The remaining moves (excluding "book" opening moves and forced moves) will be analyzed at a minimum 30-ply depth by a chess engine to determine that (1) no more than 70% of a players' moves match an engine's top recommendation, commonly referred to as T1 percentage; no more than 80% of a player's moves match an engine's top two recommendations, the T2 percentage (T1 + T2); no more than 90% of a player's moves match an engine's top three recommendations, commonly referred to as T3 percentage (T1+T2+T3); (2) a player's moves do not contain more than five T1 moves in a row (commonly called a "string,") and (3) a player's moves must contain at least one move that does not agree with an engine's Top 3 recommendations, commonly referred to as an "unranked" move. Note: A player who initiates a forced mate-in-6 or more moves, or a combination of 6 or more moves to win material, is not in violation of the string rule (2) above.

A Games Checker may analyze to any ply depth necessary to break tie rankings and/or any multi-PV setting to fully investigate suspect moves / move sequences. The Games Checker will forward any adverse findings to the appropriate TD for administration of penalties under section (g). A TD may not ignore or otherwise overrule the Games Checker's Top3 analysis and conclusion; the affected player may appeal an adverse ruling, per CCLA Rule 4. Top3 analysis is not applied to short games which do not have at least 10 rate-able moves.

*A game between two human players, played under the auspices of a real chess organization, has a date (year) and location (or event) played, appears in a publicly available source such as commercial book, magazine, cd/dvd, website or blog, and is considered a "published game." Informal club games, "skittles" games, internet games between players using aliases, computer vs computer and computer vs human games, etc. do not qualify as legitimate sources in Traditional chess. For example, a player appealing the number of "book" moves identified by the Games Checker may not cite such games to improve his Top3 score.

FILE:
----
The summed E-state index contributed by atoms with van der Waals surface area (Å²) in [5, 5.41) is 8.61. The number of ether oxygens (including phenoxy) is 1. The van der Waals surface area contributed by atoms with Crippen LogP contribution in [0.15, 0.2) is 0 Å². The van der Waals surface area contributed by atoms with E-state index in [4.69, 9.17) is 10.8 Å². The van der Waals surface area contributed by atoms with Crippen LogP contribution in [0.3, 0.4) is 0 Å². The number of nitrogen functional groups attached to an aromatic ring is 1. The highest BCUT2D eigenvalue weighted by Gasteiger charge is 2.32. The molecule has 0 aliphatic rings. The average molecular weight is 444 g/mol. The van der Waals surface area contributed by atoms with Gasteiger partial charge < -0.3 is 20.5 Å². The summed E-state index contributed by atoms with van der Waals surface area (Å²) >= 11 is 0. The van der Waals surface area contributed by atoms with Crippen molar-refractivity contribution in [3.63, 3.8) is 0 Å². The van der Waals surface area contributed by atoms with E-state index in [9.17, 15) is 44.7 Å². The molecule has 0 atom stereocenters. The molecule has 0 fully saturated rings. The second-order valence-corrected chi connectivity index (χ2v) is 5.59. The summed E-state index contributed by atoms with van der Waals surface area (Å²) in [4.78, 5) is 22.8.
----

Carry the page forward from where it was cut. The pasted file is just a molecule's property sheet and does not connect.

3) The Tournament Director for each tournament shall be specified in The Chess Correspondent.

4) Unless otherwise specified in these rules, disputes between players shall be referred to the Tournament Director. Any ruling may be appealed to the General Manager, if not the same person, but otherwise to the President.

Chess Moves

5) The player who has dispatched the record of his move must abide by that record so dispatched; no alteration may be made except to correct an illegal move, and no subsequent change by faster mail or any other method of communication shall be allowed. In email-only events, all moves are transmitted by email, except as described in Rule 15. For all other events, postal is used unless both players agree to email or fax, and either player may void the agreement at any time and return the game to postal play.

6) All ambiguous moves must be clarified before play continues. All moves must be legal moves, and an illegal move may be replaced by any legal move. Moves erased or otherwise visibly altered must be dealt with at once as illegal moves, unless also initialed by the sender. If a card includes both a written move and a diagram of the position after that move, the move shall be considered ambiguous only if the diagram does not show the piece moved to the square indicated by the written move. Verifying the balance of the diagram is not required, but is encouraged as a means of detecting errors and thereby avoiding future conflicts and delays. If claimed by the opponent, the sending of an impossible, ambiguous, illegal or missing move is an automatic five-day penalty under the 10/30 time control, with each additional offense a ten-day penalty. The incorrect omission or addition of chess indications (such as "check", "captures", "mate", or "en passant") does not cause a move to be impossible or illegal.

7) If a player assumes that his opponent will make certain moves and sends hypothetical replies, ("if" moves) they shall not be binding until or unless accepted by the adversary. A player accepting an "if" move must accept his opponent's proposed next move and reply to it. If more than one "if" move is offered, the mandatory response applies only to the first "if" move.

8) A player sending a reply must specify (a) the correct move and its number to which he is replying, including any accepted "if" moves not already acknowledged, and (b) the correct number of his own move.

9) Players must use standard (long or short form) Algebraic notation in sending moves, unless both players agree upon another unequivocal notation, such as International Numeric or English Descriptive notation, at the beginning of the game. Descriptive has preference over Algebraic only in events labeled Descriptive.

Time Limits